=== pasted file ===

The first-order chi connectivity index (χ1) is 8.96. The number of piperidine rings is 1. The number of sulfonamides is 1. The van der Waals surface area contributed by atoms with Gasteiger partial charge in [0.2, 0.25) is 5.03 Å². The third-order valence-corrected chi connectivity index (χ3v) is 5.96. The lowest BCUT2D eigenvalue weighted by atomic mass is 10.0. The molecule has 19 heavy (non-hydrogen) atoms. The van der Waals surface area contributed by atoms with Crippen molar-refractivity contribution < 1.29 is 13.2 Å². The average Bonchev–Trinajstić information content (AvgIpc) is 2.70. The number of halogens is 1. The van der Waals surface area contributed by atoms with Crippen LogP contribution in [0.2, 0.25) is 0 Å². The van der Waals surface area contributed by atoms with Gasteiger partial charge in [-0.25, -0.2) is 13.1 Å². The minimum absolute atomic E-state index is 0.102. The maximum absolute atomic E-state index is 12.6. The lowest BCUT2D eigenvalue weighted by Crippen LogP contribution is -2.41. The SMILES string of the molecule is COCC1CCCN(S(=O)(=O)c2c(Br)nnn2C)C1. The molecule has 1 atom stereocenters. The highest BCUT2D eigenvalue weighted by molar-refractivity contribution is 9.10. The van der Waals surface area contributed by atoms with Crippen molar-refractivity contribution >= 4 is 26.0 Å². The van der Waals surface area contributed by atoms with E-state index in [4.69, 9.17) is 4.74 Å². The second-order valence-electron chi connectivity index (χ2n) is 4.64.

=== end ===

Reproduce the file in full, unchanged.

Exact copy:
The first-order chi connectivity index (χ1) is 8.96. The number of piperidine rings is 1. The number of sulfonamides is 1. The van der Waals surface area contributed by atoms with Gasteiger partial charge in [0.2, 0.25) is 5.03 Å². The third-order valence-corrected chi connectivity index (χ3v) is 5.96. The lowest BCUT2D eigenvalue weighted by atomic mass is 10.0. The molecule has 19 heavy (non-hydrogen) atoms. The van der Waals surface area contributed by atoms with Crippen molar-refractivity contribution < 1.29 is 13.2 Å². The average Bonchev–Trinajstić information content (AvgIpc) is 2.70. The number of halogens is 1. The van der Waals surface area contributed by atoms with Crippen LogP contribution in [0.2, 0.25) is 0 Å². The van der Waals surface area contributed by atoms with Gasteiger partial charge in [-0.25, -0.2) is 13.1 Å². The minimum absolute atomic E-state index is 0.102. The maximum absolute atomic E-state index is 12.6. The lowest BCUT2D eigenvalue weighted by Crippen LogP contribution is -2.41. The SMILES string of the molecule is COCC1CCCN(S(=O)(=O)c2c(Br)nnn2C)C1. The molecule has 1 atom stereocenters. The highest BCUT2D eigenvalue weighted by molar-refractivity contribution is 9.10. The van der Waals surface area contributed by atoms with Crippen molar-refractivity contribution >= 4 is 26.0 Å². The van der Waals surface area contributed by atoms with E-state index in [4.69, 9.17) is 4.74 Å². The second-order valence-electron chi connectivity index (χ2n) is 4.64.